Semaphores and Message Passing

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A really great way of signalling between ships. If your radio has failed, that is.

A little note: this article was written in 2010 – the principles of a semaphore haven’t changed in decades, but the code included is somewhat out of date now.

No, you’ll be glad to hear that Semaphores in computing don’t involve standing in a prominent position and waving your arms around like a lunatic. Semaphores are handy little constructs that are especially of use in producer / consumer scenarios, indeed this is by far the easiest way of explaining them. I find imagining the semaphore to be a person, a supervisor, to be the best way of visualising it. Every time one of the producers has some work it hands it to the supervisor. If there are no workers (consumers) waiting for work, the supervisor stores it until such time as one asks for more. The important thing about a semaphore is that if there are no work items, the supervisor makes the workers wait.

So, to the semaphore itself – they act most like accumulators, you increment and decrement them. Worker threads (consumers) try to decrement the semaphore. If the semaphore is already at zero and a thread tries to decrement it, that thread will wait. Producers increment the semaphore. It’s important to note that if multiple threads are waiting on a semaphore and the semaphore is then incremented by one, only one thread will be released. The rest will remain waiting. There’s a more real world example in the diagram beneath…

Semaphore and Queue

In said diagram there are several producers. When a producer has an item it always follows a strict sequence, it adds the item to the queue and then increments the semaphore. The consumer threads do the reverse, they know that if they can decrement the semaphore that they can safely take an item from the queue. Of course, if the semaphore drops to zero then consumer threads will have to wait until a producer increments the semaphore. At this time one consumer thread will be released to process the added work item.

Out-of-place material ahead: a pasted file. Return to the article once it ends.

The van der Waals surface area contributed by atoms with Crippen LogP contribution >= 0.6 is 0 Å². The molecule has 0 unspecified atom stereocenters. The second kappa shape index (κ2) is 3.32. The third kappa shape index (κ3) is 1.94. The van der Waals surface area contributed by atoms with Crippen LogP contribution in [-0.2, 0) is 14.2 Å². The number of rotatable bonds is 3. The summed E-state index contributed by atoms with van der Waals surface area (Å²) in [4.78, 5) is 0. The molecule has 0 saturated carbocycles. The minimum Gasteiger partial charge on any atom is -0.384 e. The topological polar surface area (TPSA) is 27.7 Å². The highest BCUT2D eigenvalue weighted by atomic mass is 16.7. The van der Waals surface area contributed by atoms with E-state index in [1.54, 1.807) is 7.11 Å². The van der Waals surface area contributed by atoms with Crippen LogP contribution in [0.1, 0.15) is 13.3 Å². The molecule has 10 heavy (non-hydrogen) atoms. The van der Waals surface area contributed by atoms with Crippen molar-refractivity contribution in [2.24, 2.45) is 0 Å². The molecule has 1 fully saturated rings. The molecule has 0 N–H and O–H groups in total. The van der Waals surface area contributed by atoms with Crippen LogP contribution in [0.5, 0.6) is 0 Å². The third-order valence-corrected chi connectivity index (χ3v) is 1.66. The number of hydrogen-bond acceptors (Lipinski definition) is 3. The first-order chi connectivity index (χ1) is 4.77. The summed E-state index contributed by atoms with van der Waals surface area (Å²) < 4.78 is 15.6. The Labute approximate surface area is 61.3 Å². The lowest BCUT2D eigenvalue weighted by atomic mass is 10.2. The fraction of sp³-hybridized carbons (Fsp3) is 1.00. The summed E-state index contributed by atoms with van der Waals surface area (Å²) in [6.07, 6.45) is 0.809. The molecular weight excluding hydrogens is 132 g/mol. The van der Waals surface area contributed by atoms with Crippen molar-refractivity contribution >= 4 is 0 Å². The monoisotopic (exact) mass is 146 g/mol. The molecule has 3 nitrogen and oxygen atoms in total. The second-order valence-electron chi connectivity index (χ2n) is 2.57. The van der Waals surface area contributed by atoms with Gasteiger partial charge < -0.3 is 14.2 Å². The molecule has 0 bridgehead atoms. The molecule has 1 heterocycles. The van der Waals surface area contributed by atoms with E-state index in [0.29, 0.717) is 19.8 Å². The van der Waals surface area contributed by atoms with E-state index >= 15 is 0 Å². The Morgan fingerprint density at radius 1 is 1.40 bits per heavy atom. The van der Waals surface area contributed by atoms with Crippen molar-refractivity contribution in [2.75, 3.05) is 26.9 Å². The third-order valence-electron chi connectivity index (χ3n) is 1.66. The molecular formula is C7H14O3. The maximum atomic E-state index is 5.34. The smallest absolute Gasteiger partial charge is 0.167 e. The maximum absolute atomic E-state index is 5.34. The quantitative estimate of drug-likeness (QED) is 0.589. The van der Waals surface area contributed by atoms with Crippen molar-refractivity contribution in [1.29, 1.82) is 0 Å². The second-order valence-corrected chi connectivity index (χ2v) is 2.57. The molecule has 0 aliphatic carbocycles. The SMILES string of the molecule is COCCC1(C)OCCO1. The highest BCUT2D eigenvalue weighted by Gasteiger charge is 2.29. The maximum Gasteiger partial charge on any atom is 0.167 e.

There’s an example of this in action in this zip file (C#, VS2008), extract beneath.

static void Consumer()
    string item;
    int queueLength;
        mySemaphore.WaitOne(); // wait for an item to be available
        lock (myQueue) // queue isn't thread safe so we need to lock.
            item = myQueue.Dequeue();
            queueLength = myQueue.Count;
        if (!String.IsNullOrEmpty(item))
            Console.WriteLine(String.Format("C{0:00} DEQUEUE Q{1:00}: {2}",
        Thread.CurrentThread.ManagedThreadId, queueLength, item));
    } while (!String.IsNullOrEmpty(item)); //we use null to signify end of processing

static void Producer()
    int queueLength;
    foreach (string line in Shelley)
        lock(myQueue) //queue isn't thread safe so we need to lock.
            queueLength = myQueue.Count;
        mySemaphore.Release(); //let any waiting consumers go.
        Console.WriteLine(String.Format("p{0:00} enqueue Q{1:00}: {2} ",
        Thread.CurrentThread.ManagedThreadId, queueLength, line));

Without semaphores, ensuring that the producer / consumer model works efficiently tends either to get very complex, or inefficient.

That’s really all there is to say about semaphores, apart from the fact that you shouldn’t limit your thinking about them to producer / consumer scenarios, they can actually come in surprisingly handy elsewhere.

Message Passing

Message passing is massively important in most of today’s GUI applications, yet it’s surprising the number of people who have no real idea what it’s about.